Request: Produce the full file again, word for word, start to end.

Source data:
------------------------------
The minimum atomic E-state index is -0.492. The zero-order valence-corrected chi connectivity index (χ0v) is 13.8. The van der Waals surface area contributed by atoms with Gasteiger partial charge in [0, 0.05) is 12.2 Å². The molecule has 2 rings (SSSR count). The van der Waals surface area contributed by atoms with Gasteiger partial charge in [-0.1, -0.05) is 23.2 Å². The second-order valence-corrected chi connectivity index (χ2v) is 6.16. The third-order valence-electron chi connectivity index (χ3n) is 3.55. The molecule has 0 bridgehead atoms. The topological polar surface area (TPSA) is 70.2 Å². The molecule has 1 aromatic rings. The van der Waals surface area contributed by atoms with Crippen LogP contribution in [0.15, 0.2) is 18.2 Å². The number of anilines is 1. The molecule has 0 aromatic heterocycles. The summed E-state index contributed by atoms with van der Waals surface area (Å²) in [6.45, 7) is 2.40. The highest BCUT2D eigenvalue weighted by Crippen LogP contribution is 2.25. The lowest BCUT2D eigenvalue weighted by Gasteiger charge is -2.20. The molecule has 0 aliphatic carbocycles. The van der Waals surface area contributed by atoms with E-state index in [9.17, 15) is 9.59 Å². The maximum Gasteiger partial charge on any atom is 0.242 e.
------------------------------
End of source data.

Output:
The minimum atomic E-state index is -0.492. The zero-order valence-corrected chi connectivity index (χ0v) is 13.8. The van der Waals surface area contributed by atoms with Gasteiger partial charge in [0, 0.05) is 12.2 Å². The molecule has 2 rings (SSSR count). The van der Waals surface area contributed by atoms with Gasteiger partial charge in [-0.1, -0.05) is 23.2 Å². The second-order valence-corrected chi connectivity index (χ2v) is 6.16. The third-order valence-electron chi connectivity index (χ3n) is 3.55. The molecule has 0 bridgehead atoms. The topological polar surface area (TPSA) is 70.2 Å². The molecule has 1 aromatic rings. The van der Waals surface area contributed by atoms with Crippen LogP contribution in [0.15, 0.2) is 18.2 Å². The number of anilines is 1. The molecule has 0 aromatic heterocycles. The summed E-state index contributed by atoms with van der Waals surface area (Å²) in [6.45, 7) is 2.40. The highest BCUT2D eigenvalue weighted by Crippen LogP contribution is 2.25. The lowest BCUT2D eigenvalue weighted by Gasteiger charge is -2.20. The molecule has 0 aliphatic carbocycles. The van der Waals surface area contributed by atoms with E-state index in [9.17, 15) is 9.59 Å². The maximum Gasteiger partial charge on any atom is 0.242 e.